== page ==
Finally. It's over.
After a fun, emotional and memorable regular season, the Memphis Grizzlies have gotten past their first game of the post-season and after a 16 year wait, the Grizzlies franchise gotten it's first playoff victory. If the Grizzlies were full of anxiety or were experiencing any post-season jitters yesterday against the number one seeded Spurs, they sure did a good hiding it. In the end, Memphis actually looked like the more polished and comfortable team.
Memphis got down and dirty on the defensive end and was able to make San Antonio play a completely different ball game than they have all season long. The Grizzlies slowed down the pace, they rotated hard defensively and they made the Spurs work for everything they got. That grit that got the Grizzlies into the post-season got them their first post-season victory.
The Spurs were primarily a three-point shooting team during the regular season but the Grizzlies used their fierce rotations to discourage the Spurs from shooting contested three's. Many pundits believed that Memphis' frequently gambling defense would be burned by the Spurs' outside shooting but the Grizzlies worked extremely hard to recover on Matt Bonner, George Hill and Gary Neal. The Spurs did miss Manu Ginobili but his three-point accuracy isn't any better than those three and the Grizzlies did an excellent job of preventing them from getting good looks at the rim from beyond the arc.
On offense the Grizzlies took advantage of their biggest mismatch by going inside early and often. Zach Randolph and Marc Gasol are way too powerful and skilled for a Tim Duncan led fronltine at this point in his career and both guys put in work against the four-time champion.
Randolph had himself a 25 point performance on 10-of-15 shooting while pulling down 15 rebounds. Randolph was making his usual amount of extremely difficult post-up shots while also mixing in the occasional mid-range jumper. What's surprising about Randolph's performance in this game is that, though he pulled down 15 rebounds, he had no offensive putbacks or "Z-bounds." Randolph wasn't dominating the glass like the 15 rebounds suggest, which is something to look forward to in game two.
Gasol had nine rebounds himself and his moves on the block were spot on the entire game. Gasol made nine of his 10 shots, mixing in post-ups, hook shots and even a nice 20 foot jumpshot. Gasol was locked in during this game and was able to get to his spots easily whether he had Duncan on him or one of San Antonio's other ineffective power forwards. 90% shooting isn't something you can reasonably expect for Gasol to keep up in this series but game one showed us that the Spurs are going to be at a major disadvantage any time the Grizzlies have Gasol and Randolph on the floor together. Duncan can only guard one of them at a time and it's not as if Duncan is going to stop either from scoring, his length would just make it tougher.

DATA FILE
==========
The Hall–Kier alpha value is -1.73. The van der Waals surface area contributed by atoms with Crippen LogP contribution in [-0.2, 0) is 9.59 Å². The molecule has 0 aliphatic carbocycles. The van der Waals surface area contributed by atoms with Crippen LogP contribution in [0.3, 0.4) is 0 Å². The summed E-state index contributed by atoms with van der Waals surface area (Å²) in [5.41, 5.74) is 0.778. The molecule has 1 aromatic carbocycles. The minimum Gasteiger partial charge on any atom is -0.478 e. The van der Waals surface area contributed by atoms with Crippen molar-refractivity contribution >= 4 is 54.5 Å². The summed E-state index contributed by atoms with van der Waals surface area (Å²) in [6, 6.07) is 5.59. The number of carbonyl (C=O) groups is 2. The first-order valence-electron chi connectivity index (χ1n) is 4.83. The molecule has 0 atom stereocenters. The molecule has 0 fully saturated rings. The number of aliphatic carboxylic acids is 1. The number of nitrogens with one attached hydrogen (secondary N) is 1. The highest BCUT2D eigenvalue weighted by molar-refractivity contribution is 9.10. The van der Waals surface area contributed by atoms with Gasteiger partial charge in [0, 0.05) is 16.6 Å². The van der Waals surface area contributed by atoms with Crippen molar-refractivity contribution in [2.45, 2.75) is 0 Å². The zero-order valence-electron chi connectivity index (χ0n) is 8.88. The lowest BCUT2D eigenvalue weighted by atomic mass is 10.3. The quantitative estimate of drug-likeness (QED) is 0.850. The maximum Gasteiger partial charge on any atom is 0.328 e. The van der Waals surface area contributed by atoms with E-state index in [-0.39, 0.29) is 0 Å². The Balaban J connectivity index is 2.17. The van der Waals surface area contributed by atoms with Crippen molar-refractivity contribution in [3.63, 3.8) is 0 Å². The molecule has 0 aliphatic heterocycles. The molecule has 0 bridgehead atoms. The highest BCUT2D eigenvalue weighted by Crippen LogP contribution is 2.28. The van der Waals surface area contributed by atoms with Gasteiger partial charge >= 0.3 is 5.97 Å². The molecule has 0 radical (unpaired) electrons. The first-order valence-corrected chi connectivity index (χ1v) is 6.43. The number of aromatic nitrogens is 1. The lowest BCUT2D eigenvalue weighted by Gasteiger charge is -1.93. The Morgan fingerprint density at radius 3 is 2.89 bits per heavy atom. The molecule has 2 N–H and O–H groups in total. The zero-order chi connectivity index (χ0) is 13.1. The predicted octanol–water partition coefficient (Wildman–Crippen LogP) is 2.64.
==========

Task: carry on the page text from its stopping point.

Memphis was able to overcome a 40-38 rebounding deficit and a 47-33 free throw disparity to win game one in San Antonio, which makes it even more impressive. O.J. Mayo fouled out of the game in 30 minutes, Marc Gasol and Darrel Arthur finished the game with five fouls and Z-Bo, Sam Young and Mike Conley all had four personal fouls. Tony Parker and George Hill both combined to shoot 29 free throws and though I thought the refs had a quick whistle every time Parker put the ball on the floor, the Grizzlies will have to be more careful when reaching in.
Other than the fact that Ginobili is likely to return for game two, it seems like Memphis has a lot of positive takeaways from this game that will give the advantage going forward. In game one we learned that Memphis' defense is good enough to stop San Antonio from raining in three-pointers, we learned that the Spurs do not have an answer for the Grizzlies paint attack and we learned that the Grizzlies are capable of winning close games and that this group isn't afraid of a challenge.
Despite the supposed inexperience of this bunch, as soon as Mike Conley put that pretty little bounce pass on the floor, I knew the Grizzlies would be headed back to Memphis with at least one victory. Because Conley found an open Shane Battier and of all of the scenarios that would have Memphis winning the game I was thinking up in my head when the Grizzlies were down four with a minute to go (these scenarios included a Zach Randolph, an O.J. Mayo corner three or a few quick two's collectively while the Spurs missed free throws), the one I trusted most was the ball finding Battier's hands with the game on the line. Battier has played in big games before, has no fear of the big moment and did not hesitate to hit what proved to be the game winning three.
That big game experience should feed off on the rest of the Grizzlies, which gives the team a swagger that they didn't have before. O.J. Mayo was an abysmal 1-of-7 from the field in the first half of this game but in the second half he made four of his six shots and after the game TNT's cameras caught Mayo visibly excited about the win. Not that that's out of the ordinary or anything but the way he clapped his hands together made it seem like "Hey, we can win this series" just popped into his head.
If Memphis can start to belief in themselves and their ability to pull off the upset, the Grizzlies will be in good shape going forward. Memphis proved in game one that they can hang with San Antonio over the course of a series and unless Ginobili goes bonkers when he returns - which is unlikely if he's not 100% -I think my prediction of Memphis winning in six games is well on it's way to coming true.